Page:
Saturday, 19 January 2013

Activity 3: What are some of the ethical implications of these definitions of death? Provide some real-life examples

Brain Death 

▻ Final cessation of activity in the central nervous system especially as indicated by a flat electroencephalogram for a predetermined length of time

Ethical implications:

Before the advancement we have now, a body with missing internal organs was often proclaimed dead. Now, we have organ transplants and blood transfusions which allows the patient to survive when they are about to die. 
This ethical issue has to do with the idea of either saving someone or letting them die in the name of the religion. As certain religions object to the use of blood transfusions due to the idea of impurity.

"A 46-year-old Muslim female patient with IgA nephropathy was seen for an annual review on the renal transplant waiting list. She had started peritoneal dialysis in 2007, and we had listed her for a renal transplant in 2008. When seen now in spring 2010, she was very well indeed, and there were no new issues regarding transplant listing. At the end of the consultation, we asked for potential donors, as per our unit policy. She mentioned that she was born in Pakistan. It then transpired that several young and healthy relatives from her large family were available. All of them, however, were of the Muslim faith and believed that organ donation was not in keeping with Islam. They had therefore decided not to see the live donor team in the first place. The patient herself was not sure what to do and asked us for help, saying ‘Does Islam forbid organ donation?’ The doctor in our clinic (AW) had to admit total ignorance but promised to investigate."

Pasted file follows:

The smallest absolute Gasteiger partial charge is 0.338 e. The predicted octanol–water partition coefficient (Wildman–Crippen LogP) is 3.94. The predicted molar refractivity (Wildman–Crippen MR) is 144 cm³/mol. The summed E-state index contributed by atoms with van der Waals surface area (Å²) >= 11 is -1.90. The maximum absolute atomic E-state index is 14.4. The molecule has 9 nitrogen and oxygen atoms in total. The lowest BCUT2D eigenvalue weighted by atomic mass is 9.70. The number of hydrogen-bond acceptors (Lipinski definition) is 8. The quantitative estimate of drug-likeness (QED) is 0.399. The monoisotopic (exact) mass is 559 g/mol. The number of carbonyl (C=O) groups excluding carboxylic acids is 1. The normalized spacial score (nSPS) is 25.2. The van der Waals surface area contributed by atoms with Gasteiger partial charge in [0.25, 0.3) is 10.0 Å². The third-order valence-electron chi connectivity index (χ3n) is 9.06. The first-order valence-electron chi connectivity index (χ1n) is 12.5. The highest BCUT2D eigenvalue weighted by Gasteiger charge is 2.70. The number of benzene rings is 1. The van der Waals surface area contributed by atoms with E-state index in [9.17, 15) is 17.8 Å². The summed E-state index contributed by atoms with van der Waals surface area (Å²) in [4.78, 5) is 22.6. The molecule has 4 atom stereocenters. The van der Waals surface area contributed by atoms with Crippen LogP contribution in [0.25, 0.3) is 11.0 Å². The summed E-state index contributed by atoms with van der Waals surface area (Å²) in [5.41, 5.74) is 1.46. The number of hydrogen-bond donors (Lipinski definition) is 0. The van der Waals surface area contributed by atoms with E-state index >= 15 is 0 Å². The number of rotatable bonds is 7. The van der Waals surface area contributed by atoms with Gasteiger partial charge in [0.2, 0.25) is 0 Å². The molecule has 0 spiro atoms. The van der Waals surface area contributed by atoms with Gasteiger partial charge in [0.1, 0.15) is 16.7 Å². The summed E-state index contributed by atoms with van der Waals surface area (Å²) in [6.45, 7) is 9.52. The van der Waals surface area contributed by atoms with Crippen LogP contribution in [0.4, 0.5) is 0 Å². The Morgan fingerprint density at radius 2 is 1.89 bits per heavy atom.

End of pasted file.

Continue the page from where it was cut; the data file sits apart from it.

The right to refuse medical treatment is well established in medicine and in law. The legal tradition of the right to be left alone has deep roots. When cases arose asserting that a patient has a right to be free of unwanted medical intervention, the right was readily recognized and clearly affirmed. 

◘ These legal cases can be categorized into four classifications:
▫ patient with decision-making capacity
▫ patient without capacity but who had earlier expressed treatment preferences for end-of-life care either verbally or in a written advance directive document
▫ patient without capacity who had made no prior expression of treatment preferences
▫ patient who never had the capacity to make treatment decisions. 

In cases of patients with intact decision-making capacity, courts have ruled that such patients have the right to refuse medical interventions even when those interventions are life-sustaining. 

"Abraham and his parents refused the additional chemotherapy recommended by his physicians at a children's hospital because of the adverse effects he had suffered previously." 

There is an ethical issue over discontinuing medical interventions when, a patient correctly diagnosed as having lost brain functions permanently and will never regain consciousness. He or she will experience no pleasure or pain, enjoy no social interaction, and be unable to pursue or complete his or her life's projects.

Part of the public concern over employing a brain-based standard to determine death seems to arise from fear that this may cause medical treatment to be withdrawn from some patients who might have regained consciousness. This fear is expressed in patients who have resumed normal lives after long periods of coma or even after having been pronounced dead. The ethical question is whether a new, brain-oriented definition of death would lead to abandonment of patients who might have responded to continued medical care. Those who press this objection to "redefinition" of death insist that death should not be pronounced until it is certain that recovery is impossible.

No comments:

Post a Comment